In 1916, Noble and George Johnson established The Lincoln Motion Picture Company. Founded in Omaha, Nebraska, the Johnson Brothers made Lincoln Motion Picture Company the first African-American film production company. The companys debut film was entitled The Realization of the Negros Ambition.
By 1917, Lincoln Motion Picture Company had offices in California. Although the company was only in operation for five years, the movies produced by Lincoln Motion Picture Company would work to portray African-Americans in a positive light by producing films that were family-oriented.
In 1940, actress and performer Hattie McDaniel won the Academy Award for Best Supporting Actress for her portrayal of Mammy in the film, Gone with the Wind (1939). McDaniel made history that evening as she became the first African-American to win an Academy Award.
McDaniel work as a singer, songwriter, comedian, and actress was well-known as she was the first African-American woman to sing on the radio in the United States and she appeared in more than 300 films.
McDaniel was born on June 10, 1895, in Kansas to former slaves. She died on October 26, 1952, in California.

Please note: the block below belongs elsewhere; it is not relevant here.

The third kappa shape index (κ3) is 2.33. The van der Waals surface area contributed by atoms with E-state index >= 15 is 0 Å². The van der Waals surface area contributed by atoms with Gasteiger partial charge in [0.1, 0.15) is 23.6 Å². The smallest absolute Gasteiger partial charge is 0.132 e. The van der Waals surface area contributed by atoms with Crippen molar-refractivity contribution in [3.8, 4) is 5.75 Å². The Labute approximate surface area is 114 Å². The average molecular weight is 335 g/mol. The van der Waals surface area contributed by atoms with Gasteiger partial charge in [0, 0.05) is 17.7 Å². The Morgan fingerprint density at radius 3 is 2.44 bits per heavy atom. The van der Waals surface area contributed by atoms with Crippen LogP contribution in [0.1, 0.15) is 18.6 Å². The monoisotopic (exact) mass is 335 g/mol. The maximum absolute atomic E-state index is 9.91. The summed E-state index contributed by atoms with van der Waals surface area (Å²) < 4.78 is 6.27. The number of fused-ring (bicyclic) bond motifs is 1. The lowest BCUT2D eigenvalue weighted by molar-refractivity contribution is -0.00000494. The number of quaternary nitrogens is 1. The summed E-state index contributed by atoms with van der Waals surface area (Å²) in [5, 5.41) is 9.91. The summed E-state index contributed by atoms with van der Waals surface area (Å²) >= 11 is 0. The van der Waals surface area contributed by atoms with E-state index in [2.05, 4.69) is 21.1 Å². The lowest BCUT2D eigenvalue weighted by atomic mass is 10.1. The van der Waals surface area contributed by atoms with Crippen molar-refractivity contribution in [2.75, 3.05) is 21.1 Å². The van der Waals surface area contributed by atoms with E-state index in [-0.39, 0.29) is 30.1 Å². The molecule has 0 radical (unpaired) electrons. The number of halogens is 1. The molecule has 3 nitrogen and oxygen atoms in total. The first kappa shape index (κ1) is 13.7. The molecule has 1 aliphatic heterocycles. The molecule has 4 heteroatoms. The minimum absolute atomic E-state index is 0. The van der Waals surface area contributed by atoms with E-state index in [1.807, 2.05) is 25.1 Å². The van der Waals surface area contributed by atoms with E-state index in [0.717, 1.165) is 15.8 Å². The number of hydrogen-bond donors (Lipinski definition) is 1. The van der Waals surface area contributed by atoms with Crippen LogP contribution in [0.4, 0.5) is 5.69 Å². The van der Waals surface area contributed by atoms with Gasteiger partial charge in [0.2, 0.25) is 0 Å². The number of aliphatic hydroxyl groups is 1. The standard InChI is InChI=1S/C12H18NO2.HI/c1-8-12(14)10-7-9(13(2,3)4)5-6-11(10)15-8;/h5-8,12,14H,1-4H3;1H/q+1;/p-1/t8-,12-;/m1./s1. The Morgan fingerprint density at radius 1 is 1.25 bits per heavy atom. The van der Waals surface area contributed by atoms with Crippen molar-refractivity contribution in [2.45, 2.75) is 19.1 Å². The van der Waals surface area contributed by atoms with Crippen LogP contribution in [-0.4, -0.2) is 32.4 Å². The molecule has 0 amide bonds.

In 1950, actress Juanita Hall won a Tony Award for Best Supporting Actress for playing Bloody Mary in the stage version of South Pacific. This success made Hall the first African-American to win a Tony Award.
Juanita Hall’s work as a musical theatre and film actress is well regarded. She is best known for her portrayal of Bloody Mary and Auntie Liang in the stage and screen versions of Rodgers and Hammerstein musicals South Pacific and Flower Drum Song.
Hall was born on November 6, 1901, in New Jersey. She did on February 28, 1968, in New York.
In 1964, Sidney Poitier became the first African-American to win an Academy Award for Best Actor. Poitier’s role in Lilies of the Field won him the award.
Poitier launched his acting career as a member of the . In addition to appearing in more than 50 films, Poitier has directed films, published books and has served as a